Let’s Blame the Teenagers Again…creativity in school

“Design and technology GCSE has disappeared from nearly half of schools because teenagers no longer like making things, a survey has found”

“Hundreds of schools across the country have axed the subject from the curriculum in the past year alone, according to a poll of teachers conducted by the Association of School and College Leaders (ASCL).” The Daily Telegraph, 10th March 2017 – full article here

Oh this has made me very cross. What follows  may be a slightly incoherent rant but I am bloody annoyed about this.

I doubt very much this has happened because ‘teenagers not longer like making things’. It’s because they are not given the opportunity to. I don’t have a teenager yet, but I do have an almost nine year old and that’s only four tears off being a teenager – you can already see the teenager within. He’s at a large primary school where there is no dedicated art space, and seems to do very little art or design in his school week. Certainly not as much as I was doing at his age, though they do their best in their tiny cramped classrooms. It seems it’s only going to get worse as he gets older. I chatted with my own pottery teacher about craft and design in schools and she also painted a depressing picture of schools with no dedicated art rooms or workshop spaces; she herself goes in and teaches pottery sessions as a volunteer in local schools.

Now I know my almost nine year old doesn’t ‘not  like making things’, he does like making things.  I don’t imagine/I hope he won’t turn 13 and, to paraphrase the famous Kevin and Perry sketch, suddenly go ‘I HATE art’ and slink off, greasy haired and spotty to sit in his stinky room and sulk. He’s no paragon though, he’d watch telly or YouTubes of Minecrafters all day long if I let him*, though he likes doing minecraft too  (I’d call that design anyway).  He’ll also voluntarily put a huge LEGO kit together mostly on his own – and if you haven’t tried to build the Millenium Falcon (1,329 very fiddly mostly grey pieces) don’t tell me “that’s not ‘design and technology”.

He’s  taken up a mallet and made – well, another mallet – in a woodworking tent at our favourite festival. He demanded we go back the next day to make a wooden mushroom. He made a copper bangle the following year. I saw his face light up when he polished up this thing made from a bit of copper plumbers pipe into a piece of shiny bling:

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One day he came home from school with a mobile inspired by Cornelia Parker’s ‘Dark Matter, which just shows what schools can do if they’re given the chance and a – very few – resources.He goes to a science camp during the holidays and brings home weather stations made of milk bottles; star maps of pin holes and black cardboard; a changing colour chameleon made from paper plates and paint. He won a Blue Peter badge for his pen pot make, a very proud moment!:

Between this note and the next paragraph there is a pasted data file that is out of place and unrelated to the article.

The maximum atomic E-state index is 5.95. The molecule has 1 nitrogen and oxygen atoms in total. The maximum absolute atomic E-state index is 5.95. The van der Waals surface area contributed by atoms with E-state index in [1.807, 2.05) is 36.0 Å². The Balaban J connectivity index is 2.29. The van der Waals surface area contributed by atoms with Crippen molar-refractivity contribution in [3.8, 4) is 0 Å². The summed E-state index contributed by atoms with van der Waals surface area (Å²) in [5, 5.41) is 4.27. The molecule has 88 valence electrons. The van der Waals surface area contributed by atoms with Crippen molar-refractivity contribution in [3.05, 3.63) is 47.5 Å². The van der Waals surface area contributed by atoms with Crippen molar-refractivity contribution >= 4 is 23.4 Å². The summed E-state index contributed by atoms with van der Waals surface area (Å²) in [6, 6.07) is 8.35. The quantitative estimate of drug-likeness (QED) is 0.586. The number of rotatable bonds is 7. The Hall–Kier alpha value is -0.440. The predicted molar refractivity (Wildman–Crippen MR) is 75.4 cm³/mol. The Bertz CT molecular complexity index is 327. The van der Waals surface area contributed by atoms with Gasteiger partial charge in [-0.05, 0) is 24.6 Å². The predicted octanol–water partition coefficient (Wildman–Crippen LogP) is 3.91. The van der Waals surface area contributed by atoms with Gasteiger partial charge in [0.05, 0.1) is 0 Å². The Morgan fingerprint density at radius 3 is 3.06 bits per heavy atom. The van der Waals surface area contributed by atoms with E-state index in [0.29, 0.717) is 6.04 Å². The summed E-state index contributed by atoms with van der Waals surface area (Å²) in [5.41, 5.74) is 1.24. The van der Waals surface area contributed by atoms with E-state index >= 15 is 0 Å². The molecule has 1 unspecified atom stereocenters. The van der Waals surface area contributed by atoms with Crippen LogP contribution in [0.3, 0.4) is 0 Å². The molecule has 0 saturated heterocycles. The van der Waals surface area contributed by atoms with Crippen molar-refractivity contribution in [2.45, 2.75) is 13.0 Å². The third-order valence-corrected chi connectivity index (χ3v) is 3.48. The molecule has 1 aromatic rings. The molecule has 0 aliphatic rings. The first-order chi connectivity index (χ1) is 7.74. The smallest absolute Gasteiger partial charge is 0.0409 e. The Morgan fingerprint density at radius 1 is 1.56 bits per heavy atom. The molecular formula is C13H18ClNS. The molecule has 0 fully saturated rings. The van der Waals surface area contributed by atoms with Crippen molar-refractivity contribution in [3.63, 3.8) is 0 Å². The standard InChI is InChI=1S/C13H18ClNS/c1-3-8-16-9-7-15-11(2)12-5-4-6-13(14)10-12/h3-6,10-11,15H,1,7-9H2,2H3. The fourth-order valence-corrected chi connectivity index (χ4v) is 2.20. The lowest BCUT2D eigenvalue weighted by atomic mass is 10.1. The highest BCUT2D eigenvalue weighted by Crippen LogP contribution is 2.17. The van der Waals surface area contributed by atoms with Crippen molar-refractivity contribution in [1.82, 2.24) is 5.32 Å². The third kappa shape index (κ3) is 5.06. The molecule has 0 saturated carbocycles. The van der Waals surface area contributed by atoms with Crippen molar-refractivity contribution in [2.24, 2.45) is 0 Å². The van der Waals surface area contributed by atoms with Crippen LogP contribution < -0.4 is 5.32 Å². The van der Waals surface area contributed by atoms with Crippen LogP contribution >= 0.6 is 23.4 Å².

So I feel absolute despair about this scrapping of design and technology GCSE in many schools. What awaits our currently primary school aged kids? A slog through the increasingly narrowing academic subjects and no chance to learn how to use a sewing machine or a drill. Are they going to have any innate creativity they do have taken out of them because the urge to make things is neglected? I fear so.  What about the kids who are amazing at what used to be called ‘Craft, Design and Technology’ but struggle with languages, maths and so on – are they less worthwhile an investment? I don’t think so.

It seems school is no longer a place to get an all round education. A place where you could learn to do quite hard maths, but also learn how to enamel a piece of brass, cut out and sew together a top, or make a slightly lop sided piece of ceramic  which is still in use as a safe place for keys at your parents house 35 years later. 

But let’s blame the teenagers and their supposed lack of interest for this, not the attitude of successive governments with a mania for increasingly narrowing the curriculum, making school (and subsequently college and university) a sausage machine pushing out workers to serve their ends. Let’s reduce again the opportunities young people may have to shine. God forbid anyone should go to school and become inspired, or have an idea of their own – creative or otherwise.

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